A Lexus GS may be more reliable than the Jag, but we’d live with a few foibles to enjoy towing with the XF.

Read more in our full review of the Jaguar XF

Kia Sorento

If you don’t own a Kia Sorento, the chances are you will know someone who does. It’s one of Britain’s most popular tow cars.

It makes a cracking used buy too. New examples are more expensive than they used to be, so if you want to grab a very capable tow car at a bargain price, the used market is the way to go. And don’t forget, Kia’s warranty lasts for seven years.

The Sorento we tested in 2016 impressed us with its high kerbweight, slick automatic gearbox, and muscular diesel engine. We liked the roomy seven-seat interior, too.

Read more in our full review of the Kia Sorento

Skoda Superb

You can buy more powerful tow cars, and you can buy heavier ones. But for many of us, a Skoda Superb is all the tow car we really need.

It’s extremely roomy inside, thrashing most rivals for passenger space and boot capacity. In fact, the hatchback version of the Superb has more luggage room than many estate cars.

The Skoda also tows very well, with reassuring stability at speed and purposeful acceleration from the 2.0-litre diesel engine.

We loved the car we drove in 2016, and a few years down the road that same car would be great value on the used market.

Read more in our full review of the Skoda Superb

Subaru Outback

The best Subaru models make reliable, fuss-free cars for for towing a caravan. We think the Outback was one of the Japanese brands best efforts of recent years.

With its lofty ride height and four-wheel drive, the Outback offers the advantages of an SUV with the practicality of an estate.

It’s not an especially heavy car, but if your caravan is light enough, the Outback should tow it well. Stability at motorway speeds is reassuring, and the 2.0-litre diesel engine has enough pulling power to handle any suitably matched caravan.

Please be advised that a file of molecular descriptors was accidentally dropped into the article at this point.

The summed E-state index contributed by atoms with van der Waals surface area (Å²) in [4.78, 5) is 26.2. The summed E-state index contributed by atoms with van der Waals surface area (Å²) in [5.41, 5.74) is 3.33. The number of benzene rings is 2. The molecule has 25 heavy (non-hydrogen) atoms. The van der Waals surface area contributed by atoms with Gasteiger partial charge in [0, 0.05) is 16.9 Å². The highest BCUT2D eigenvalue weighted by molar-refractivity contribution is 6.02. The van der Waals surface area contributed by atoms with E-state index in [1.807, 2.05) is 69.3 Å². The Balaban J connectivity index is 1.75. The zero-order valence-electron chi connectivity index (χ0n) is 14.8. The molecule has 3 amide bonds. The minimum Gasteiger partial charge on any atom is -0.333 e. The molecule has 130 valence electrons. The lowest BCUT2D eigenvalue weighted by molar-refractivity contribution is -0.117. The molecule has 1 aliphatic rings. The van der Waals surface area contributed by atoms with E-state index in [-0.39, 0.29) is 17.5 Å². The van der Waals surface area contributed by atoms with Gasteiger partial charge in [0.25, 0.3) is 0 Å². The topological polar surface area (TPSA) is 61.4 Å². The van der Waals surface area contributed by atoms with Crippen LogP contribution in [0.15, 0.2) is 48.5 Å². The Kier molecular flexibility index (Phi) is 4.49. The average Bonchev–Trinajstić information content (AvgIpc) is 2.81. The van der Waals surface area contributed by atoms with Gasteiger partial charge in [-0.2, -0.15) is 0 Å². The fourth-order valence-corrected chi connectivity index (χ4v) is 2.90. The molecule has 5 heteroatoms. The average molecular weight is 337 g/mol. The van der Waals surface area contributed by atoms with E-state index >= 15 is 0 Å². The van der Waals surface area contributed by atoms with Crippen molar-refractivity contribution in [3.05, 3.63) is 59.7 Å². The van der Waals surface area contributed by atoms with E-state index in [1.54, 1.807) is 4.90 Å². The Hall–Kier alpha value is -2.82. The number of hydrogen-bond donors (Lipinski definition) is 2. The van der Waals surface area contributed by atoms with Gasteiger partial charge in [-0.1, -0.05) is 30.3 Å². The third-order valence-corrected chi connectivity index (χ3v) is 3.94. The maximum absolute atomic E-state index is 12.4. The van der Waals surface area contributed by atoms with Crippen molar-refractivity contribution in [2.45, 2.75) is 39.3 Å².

Read more in our full review of the Subaru Outback

Vauxhall Insignia Sports Tourer

Vauxhalls don’t tend to hold their value particularly well. That’s bad news for new car buyers, but music to the ears of a canny used car shopper.

The Insignia Sports Tourer is a good example. We rated it highly when we tested it as a new car in 2017. A relatively high kerbweight makes for favourable matching ratios, and we found the Insignia to be stable, even in windy conditions.

Inside, the Vauxhall isn’t as roomy as a Skoda Superb, but there’s enough space to make this a practical family tow car.

Read more in our full review of the Vauxhall Insignia Sports Tourer

Volkswagen Touareg

If you want a luxurious 4×4 to tow an upmarket twin-axle caravan, but don’t want to pay silly money, the Volkswagen Touareg would be our pick.

It was a cracking tow car when we drove it in 2015, and it’s just as good now – but at a fraction of the price.

A choice of powerful diesel engines and a kerbweight the chunky side of two tonnes help the Touareg tow a caravan with pace and stability.

What’s more, the VW is roomy and has a very large boot.

Read more in our full review of the Volkswagen Touareg

If you’re in the market for a new model read our top ten new tow cars article here